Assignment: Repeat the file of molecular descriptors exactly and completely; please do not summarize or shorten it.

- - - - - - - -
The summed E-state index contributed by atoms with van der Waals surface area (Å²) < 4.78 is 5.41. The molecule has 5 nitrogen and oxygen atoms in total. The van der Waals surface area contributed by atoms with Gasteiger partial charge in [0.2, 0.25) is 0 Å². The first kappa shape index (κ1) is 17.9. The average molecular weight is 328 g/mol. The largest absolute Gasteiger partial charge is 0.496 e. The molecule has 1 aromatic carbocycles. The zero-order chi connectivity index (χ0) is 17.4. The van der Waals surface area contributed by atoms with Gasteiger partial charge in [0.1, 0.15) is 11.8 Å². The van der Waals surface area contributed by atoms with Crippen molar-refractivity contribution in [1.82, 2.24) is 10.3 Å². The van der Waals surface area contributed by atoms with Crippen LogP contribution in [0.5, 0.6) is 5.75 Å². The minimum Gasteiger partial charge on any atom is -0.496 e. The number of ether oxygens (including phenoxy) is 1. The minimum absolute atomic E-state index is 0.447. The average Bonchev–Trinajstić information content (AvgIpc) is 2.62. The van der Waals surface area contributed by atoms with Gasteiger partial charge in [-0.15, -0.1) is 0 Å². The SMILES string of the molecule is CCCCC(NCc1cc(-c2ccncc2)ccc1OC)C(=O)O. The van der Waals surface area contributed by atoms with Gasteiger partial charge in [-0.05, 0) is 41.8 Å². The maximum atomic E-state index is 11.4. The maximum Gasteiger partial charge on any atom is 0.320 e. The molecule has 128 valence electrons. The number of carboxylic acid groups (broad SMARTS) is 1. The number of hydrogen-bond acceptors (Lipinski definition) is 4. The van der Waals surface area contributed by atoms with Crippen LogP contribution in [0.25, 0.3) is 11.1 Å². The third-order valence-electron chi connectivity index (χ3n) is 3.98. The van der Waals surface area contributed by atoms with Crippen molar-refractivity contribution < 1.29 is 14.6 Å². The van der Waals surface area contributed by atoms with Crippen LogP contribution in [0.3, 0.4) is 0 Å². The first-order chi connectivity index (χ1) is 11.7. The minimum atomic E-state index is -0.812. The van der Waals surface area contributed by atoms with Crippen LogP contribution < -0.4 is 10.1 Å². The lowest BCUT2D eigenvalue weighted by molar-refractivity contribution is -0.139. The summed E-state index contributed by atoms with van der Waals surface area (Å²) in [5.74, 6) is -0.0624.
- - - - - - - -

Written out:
The summed E-state index contributed by atoms with van der Waals surface area (Å²) < 4.78 is 5.41. The molecule has 5 nitrogen and oxygen atoms in total. The van der Waals surface area contributed by atoms with Gasteiger partial charge in [0.2, 0.25) is 0 Å². The first kappa shape index (κ1) is 17.9. The average molecular weight is 328 g/mol. The largest absolute Gasteiger partial charge is 0.496 e. The molecule has 1 aromatic carbocycles. The zero-order chi connectivity index (χ0) is 17.4. The van der Waals surface area contributed by atoms with Gasteiger partial charge in [0.1, 0.15) is 11.8 Å². The van der Waals surface area contributed by atoms with Crippen molar-refractivity contribution in [1.82, 2.24) is 10.3 Å². The van der Waals surface area contributed by atoms with Crippen LogP contribution in [0.5, 0.6) is 5.75 Å². The minimum Gasteiger partial charge on any atom is -0.496 e. The number of ether oxygens (including phenoxy) is 1. The minimum absolute atomic E-state index is 0.447. The average Bonchev–Trinajstić information content (AvgIpc) is 2.62. The van der Waals surface area contributed by atoms with Gasteiger partial charge in [-0.15, -0.1) is 0 Å². The SMILES string of the molecule is CCCCC(NCc1cc(-c2ccncc2)ccc1OC)C(=O)O. The van der Waals surface area contributed by atoms with Gasteiger partial charge in [-0.05, 0) is 41.8 Å². The maximum atomic E-state index is 11.4. The maximum Gasteiger partial charge on any atom is 0.320 e. The molecule has 128 valence electrons. The number of carboxylic acid groups (broad SMARTS) is 1. The number of hydrogen-bond acceptors (Lipinski definition) is 4. The van der Waals surface area contributed by atoms with Crippen LogP contribution in [0.25, 0.3) is 11.1 Å². The third-order valence-electron chi connectivity index (χ3n) is 3.98. The van der Waals surface area contributed by atoms with Crippen molar-refractivity contribution < 1.29 is 14.6 Å². The van der Waals surface area contributed by atoms with Crippen LogP contribution in [0.3, 0.4) is 0 Å². The first-order chi connectivity index (χ1) is 11.7. The minimum atomic E-state index is -0.812. The van der Waals surface area contributed by atoms with Crippen LogP contribution < -0.4 is 10.1 Å². The lowest BCUT2D eigenvalue weighted by molar-refractivity contribution is -0.139. The summed E-state index contributed by atoms with van der Waals surface area (Å²) in [5.74, 6) is -0.0624.